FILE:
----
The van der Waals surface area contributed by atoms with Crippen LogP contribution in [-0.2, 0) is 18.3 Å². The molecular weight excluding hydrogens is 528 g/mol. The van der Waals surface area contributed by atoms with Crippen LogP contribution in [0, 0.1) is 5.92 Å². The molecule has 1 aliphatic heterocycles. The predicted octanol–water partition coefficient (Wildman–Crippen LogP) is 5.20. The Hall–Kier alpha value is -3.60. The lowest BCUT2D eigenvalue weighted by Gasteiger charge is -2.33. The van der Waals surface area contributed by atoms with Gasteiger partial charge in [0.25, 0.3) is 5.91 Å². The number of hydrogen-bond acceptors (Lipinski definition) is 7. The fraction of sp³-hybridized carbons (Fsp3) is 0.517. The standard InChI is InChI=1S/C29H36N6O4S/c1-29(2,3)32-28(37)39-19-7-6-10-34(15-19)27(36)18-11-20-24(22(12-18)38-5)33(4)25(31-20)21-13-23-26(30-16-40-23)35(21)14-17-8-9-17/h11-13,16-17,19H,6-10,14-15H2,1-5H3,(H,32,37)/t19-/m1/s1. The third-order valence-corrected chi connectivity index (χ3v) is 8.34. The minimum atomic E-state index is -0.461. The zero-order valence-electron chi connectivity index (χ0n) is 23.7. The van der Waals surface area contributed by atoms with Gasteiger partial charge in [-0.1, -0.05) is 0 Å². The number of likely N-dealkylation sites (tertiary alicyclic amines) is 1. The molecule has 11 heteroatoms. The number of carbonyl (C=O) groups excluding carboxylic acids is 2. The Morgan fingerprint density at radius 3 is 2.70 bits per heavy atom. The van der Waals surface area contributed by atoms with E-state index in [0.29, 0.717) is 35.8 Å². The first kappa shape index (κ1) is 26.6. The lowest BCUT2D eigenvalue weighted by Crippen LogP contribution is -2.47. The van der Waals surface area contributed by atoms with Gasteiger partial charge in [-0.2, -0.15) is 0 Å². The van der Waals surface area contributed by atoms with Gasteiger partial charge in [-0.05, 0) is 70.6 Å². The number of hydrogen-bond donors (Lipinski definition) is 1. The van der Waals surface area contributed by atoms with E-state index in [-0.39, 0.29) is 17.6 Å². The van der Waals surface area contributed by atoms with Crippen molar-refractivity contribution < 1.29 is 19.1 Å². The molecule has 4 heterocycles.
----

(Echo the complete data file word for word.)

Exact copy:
The van der Waals surface area contributed by atoms with Crippen LogP contribution in [-0.2, 0) is 18.3 Å². The molecular weight excluding hydrogens is 528 g/mol. The van der Waals surface area contributed by atoms with Crippen LogP contribution in [0, 0.1) is 5.92 Å². The molecule has 1 aliphatic heterocycles. The predicted octanol–water partition coefficient (Wildman–Crippen LogP) is 5.20. The Hall–Kier alpha value is -3.60. The lowest BCUT2D eigenvalue weighted by Gasteiger charge is -2.33. The van der Waals surface area contributed by atoms with Gasteiger partial charge in [0.25, 0.3) is 5.91 Å². The number of hydrogen-bond acceptors (Lipinski definition) is 7. The fraction of sp³-hybridized carbons (Fsp3) is 0.517. The standard InChI is InChI=1S/C29H36N6O4S/c1-29(2,3)32-28(37)39-19-7-6-10-34(15-19)27(36)18-11-20-24(22(12-18)38-5)33(4)25(31-20)21-13-23-26(30-16-40-23)35(21)14-17-8-9-17/h11-13,16-17,19H,6-10,14-15H2,1-5H3,(H,32,37)/t19-/m1/s1. The third-order valence-corrected chi connectivity index (χ3v) is 8.34. The minimum atomic E-state index is -0.461. The zero-order valence-electron chi connectivity index (χ0n) is 23.7. The van der Waals surface area contributed by atoms with Gasteiger partial charge in [-0.1, -0.05) is 0 Å². The number of likely N-dealkylation sites (tertiary alicyclic amines) is 1. The molecule has 11 heteroatoms. The number of carbonyl (C=O) groups excluding carboxylic acids is 2. The Morgan fingerprint density at radius 3 is 2.70 bits per heavy atom. The van der Waals surface area contributed by atoms with E-state index in [0.29, 0.717) is 35.8 Å². The first kappa shape index (κ1) is 26.6. The lowest BCUT2D eigenvalue weighted by Crippen LogP contribution is -2.47. The van der Waals surface area contributed by atoms with Gasteiger partial charge in [-0.2, -0.15) is 0 Å². The van der Waals surface area contributed by atoms with Gasteiger partial charge in [-0.05, 0) is 70.6 Å². The number of hydrogen-bond donors (Lipinski definition) is 1. The van der Waals surface area contributed by atoms with E-state index in [-0.39, 0.29) is 17.6 Å². The van der Waals surface area contributed by atoms with Crippen molar-refractivity contribution < 1.29 is 19.1 Å². The molecule has 4 heterocycles.